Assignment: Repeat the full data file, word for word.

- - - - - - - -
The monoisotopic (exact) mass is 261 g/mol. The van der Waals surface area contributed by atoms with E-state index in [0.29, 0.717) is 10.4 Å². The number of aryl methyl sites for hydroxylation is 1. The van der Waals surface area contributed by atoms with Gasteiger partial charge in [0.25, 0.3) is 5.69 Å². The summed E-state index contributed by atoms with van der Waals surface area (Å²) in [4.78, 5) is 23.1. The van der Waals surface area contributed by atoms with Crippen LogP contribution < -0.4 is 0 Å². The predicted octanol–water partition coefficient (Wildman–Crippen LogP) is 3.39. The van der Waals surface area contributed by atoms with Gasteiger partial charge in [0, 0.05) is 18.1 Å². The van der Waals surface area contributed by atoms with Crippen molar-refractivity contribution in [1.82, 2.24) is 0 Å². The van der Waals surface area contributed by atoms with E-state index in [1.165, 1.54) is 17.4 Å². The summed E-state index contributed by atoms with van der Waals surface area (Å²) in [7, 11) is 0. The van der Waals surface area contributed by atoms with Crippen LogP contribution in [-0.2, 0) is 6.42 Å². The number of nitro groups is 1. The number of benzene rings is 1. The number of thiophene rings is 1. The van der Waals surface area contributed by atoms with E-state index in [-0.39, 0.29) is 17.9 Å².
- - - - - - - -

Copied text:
The monoisotopic (exact) mass is 261 g/mol. The van der Waals surface area contributed by atoms with E-state index in [0.29, 0.717) is 10.4 Å². The number of aryl methyl sites for hydroxylation is 1. The van der Waals surface area contributed by atoms with Gasteiger partial charge in [0.25, 0.3) is 5.69 Å². The summed E-state index contributed by atoms with van der Waals surface area (Å²) in [4.78, 5) is 23.1. The van der Waals surface area contributed by atoms with Crippen LogP contribution < -0.4 is 0 Å². The predicted octanol–water partition coefficient (Wildman–Crippen LogP) is 3.39. The van der Waals surface area contributed by atoms with Gasteiger partial charge in [0, 0.05) is 18.1 Å². The van der Waals surface area contributed by atoms with Crippen molar-refractivity contribution in [1.82, 2.24) is 0 Å². The van der Waals surface area contributed by atoms with E-state index in [1.165, 1.54) is 17.4 Å². The summed E-state index contributed by atoms with van der Waals surface area (Å²) in [7, 11) is 0. The van der Waals surface area contributed by atoms with Crippen LogP contribution in [-0.2, 0) is 6.42 Å². The number of nitro groups is 1. The number of benzene rings is 1. The number of thiophene rings is 1. The van der Waals surface area contributed by atoms with E-state index in [-0.39, 0.29) is 17.9 Å².